The evolution of PEEC and Earth Day celebrations offers a frame of reference.

  • Sometimes a statistic knocks at your door.

    This one was an attractive, well-spoken, 40-something woman.

    “My husband and I were laid off last month. I can do cleaning, and he can do yard work,” she said, handing me a flyer.

    I could have used her help, but like a lot of other self-employed people, I’ve seen my work thin out lately.

  • Voters considering the UNM-LA operating mil levy and LA Public Schools (LAPS) bond renewal should be aware of a potentially important county council action that may lower the county portion of our property taxes.

  • SANTA FE — Expect the 2016 Olympics in Rio de Janeiro to be the most fun ever. Brazilians know how to party. Even if Brazil doesn’t deliver on all the promises it made to win the bid, Rio will show everyone a good time, including television viewers.

    I say this after two weeks of travel in Brazil. I realize that doesn’t make me an expert on the subject but it did provide an opportunity to get a taste of the Brazilian way of life.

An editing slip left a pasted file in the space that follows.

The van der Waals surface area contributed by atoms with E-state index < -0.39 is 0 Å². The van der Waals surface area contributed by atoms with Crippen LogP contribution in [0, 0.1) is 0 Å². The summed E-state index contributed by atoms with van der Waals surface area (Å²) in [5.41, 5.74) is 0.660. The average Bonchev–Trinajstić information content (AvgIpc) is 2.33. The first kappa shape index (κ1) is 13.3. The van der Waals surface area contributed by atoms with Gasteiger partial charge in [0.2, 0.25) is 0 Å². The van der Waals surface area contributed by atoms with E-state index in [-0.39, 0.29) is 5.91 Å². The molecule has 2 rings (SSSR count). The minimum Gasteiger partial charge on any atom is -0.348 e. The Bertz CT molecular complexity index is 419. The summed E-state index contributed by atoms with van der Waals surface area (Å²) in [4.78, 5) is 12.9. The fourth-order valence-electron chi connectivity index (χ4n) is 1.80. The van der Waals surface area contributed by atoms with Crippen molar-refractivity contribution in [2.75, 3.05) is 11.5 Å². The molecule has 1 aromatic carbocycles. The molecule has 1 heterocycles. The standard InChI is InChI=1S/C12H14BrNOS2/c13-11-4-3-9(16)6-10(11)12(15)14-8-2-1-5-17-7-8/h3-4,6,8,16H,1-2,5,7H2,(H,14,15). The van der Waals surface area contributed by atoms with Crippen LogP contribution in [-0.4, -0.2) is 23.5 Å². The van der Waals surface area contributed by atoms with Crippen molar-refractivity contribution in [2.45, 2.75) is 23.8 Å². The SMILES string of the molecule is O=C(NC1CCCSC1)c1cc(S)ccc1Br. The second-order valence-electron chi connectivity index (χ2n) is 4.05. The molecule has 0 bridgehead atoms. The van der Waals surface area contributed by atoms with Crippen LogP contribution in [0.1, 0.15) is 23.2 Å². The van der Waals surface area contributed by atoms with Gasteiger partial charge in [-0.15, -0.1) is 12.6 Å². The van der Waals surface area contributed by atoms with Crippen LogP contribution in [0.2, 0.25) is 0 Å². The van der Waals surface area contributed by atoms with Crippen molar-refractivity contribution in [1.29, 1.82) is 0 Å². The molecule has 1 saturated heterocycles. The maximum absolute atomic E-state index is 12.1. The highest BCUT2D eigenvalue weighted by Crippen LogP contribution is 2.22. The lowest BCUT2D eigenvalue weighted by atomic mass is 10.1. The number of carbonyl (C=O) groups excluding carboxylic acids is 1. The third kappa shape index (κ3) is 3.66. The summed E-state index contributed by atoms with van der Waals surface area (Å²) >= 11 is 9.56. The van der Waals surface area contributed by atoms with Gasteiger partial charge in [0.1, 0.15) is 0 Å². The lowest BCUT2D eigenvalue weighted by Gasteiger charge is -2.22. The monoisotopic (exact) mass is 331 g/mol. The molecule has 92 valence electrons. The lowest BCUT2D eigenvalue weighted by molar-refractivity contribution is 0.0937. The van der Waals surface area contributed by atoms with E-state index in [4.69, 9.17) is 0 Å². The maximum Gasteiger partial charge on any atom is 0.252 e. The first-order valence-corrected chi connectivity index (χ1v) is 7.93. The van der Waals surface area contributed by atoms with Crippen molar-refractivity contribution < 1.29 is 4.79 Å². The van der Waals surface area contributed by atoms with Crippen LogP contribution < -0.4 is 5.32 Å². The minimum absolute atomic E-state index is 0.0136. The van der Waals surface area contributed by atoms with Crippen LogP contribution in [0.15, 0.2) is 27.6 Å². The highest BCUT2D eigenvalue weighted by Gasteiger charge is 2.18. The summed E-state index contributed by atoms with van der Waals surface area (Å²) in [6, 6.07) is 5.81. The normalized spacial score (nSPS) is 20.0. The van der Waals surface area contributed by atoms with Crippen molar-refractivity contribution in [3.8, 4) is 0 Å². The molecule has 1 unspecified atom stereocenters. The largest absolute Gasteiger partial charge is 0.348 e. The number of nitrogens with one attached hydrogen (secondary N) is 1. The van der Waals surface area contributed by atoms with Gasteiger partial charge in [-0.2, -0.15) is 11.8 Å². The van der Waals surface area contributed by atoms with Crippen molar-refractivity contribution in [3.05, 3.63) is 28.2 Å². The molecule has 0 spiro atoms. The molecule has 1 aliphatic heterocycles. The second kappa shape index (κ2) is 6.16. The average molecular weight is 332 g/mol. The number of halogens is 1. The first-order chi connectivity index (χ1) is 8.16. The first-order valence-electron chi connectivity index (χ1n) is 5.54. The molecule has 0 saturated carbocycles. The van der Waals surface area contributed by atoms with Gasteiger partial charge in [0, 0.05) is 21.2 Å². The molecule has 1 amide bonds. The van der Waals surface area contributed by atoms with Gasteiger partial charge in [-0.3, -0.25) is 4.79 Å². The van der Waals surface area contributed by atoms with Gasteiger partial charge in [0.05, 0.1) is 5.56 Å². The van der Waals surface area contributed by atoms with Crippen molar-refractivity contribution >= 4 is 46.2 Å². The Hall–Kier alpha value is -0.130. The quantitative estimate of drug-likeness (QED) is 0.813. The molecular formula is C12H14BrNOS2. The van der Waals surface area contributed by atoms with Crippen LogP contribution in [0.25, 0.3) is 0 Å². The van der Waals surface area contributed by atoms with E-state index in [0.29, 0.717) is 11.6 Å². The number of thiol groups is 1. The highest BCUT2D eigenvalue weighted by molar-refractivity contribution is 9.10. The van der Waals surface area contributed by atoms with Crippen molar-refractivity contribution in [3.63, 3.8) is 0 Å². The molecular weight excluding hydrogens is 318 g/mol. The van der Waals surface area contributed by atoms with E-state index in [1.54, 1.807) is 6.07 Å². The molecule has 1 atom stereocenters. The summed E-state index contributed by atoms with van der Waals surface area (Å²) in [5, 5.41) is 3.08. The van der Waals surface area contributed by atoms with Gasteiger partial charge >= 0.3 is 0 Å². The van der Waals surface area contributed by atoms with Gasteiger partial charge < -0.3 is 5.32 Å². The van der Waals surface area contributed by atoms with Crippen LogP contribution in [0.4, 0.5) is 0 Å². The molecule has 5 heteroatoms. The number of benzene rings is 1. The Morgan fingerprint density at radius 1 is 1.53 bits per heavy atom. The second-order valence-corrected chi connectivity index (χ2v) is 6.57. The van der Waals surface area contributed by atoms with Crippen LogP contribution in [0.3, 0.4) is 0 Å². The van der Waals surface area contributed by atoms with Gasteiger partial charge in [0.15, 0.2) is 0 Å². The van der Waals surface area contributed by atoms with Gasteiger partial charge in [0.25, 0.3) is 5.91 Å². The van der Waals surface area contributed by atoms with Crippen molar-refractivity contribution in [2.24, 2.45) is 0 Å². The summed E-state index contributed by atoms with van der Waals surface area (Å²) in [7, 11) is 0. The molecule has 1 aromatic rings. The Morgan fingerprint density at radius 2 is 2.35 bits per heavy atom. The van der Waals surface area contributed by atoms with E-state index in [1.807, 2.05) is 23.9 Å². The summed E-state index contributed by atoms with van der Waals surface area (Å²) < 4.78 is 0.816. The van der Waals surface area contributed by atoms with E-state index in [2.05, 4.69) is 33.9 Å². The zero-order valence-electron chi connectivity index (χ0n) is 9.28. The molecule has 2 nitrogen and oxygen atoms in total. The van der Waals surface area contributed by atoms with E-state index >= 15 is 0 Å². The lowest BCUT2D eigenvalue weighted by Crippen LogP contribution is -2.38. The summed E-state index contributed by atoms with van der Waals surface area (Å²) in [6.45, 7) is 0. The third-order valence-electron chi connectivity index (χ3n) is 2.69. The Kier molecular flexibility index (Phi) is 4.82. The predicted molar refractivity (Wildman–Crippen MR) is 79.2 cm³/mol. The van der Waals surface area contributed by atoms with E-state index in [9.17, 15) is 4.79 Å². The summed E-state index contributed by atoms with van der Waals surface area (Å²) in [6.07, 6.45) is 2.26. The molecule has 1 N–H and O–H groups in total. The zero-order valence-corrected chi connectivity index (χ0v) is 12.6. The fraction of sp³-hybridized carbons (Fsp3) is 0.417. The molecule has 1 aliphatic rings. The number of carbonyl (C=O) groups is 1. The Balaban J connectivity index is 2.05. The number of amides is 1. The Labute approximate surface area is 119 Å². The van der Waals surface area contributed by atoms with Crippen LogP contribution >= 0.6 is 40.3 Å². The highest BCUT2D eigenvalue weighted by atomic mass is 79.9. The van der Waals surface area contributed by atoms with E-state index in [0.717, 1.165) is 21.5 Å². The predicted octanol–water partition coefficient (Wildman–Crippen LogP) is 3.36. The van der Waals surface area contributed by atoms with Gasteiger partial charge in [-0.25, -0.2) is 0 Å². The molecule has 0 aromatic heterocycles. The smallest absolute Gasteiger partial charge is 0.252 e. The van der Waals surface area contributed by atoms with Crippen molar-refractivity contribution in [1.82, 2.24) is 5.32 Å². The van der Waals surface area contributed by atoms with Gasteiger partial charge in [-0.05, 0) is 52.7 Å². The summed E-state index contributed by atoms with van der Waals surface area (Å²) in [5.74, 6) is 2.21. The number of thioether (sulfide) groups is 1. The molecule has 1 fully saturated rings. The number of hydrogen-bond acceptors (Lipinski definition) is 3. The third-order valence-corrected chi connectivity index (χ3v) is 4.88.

•   I’d like to add my voice to those in opposition to the Monitor’s publishing of police arrests — along with photos of those arrested — on the front page of the paper. My opposition is not to printing the information. That’s an entirely different discussion. My opposition is to printing the information with photos on the front page.

  • Newspapers have a quirky kind of give and take with their readers. Typically it’s a predominantly giving relationship — that is until the newspaper does something readers don’t particularly agree with, and then the newspaper takes it… on the chin.

    Such was the case recently when the Monitor made the decision to start publishing mug shots in its weekly Police Beat, that’s become a standard feature on the Tuesday front page over the past several months. Mug shots are, after all, as accessible as the arrest reports that go along with them.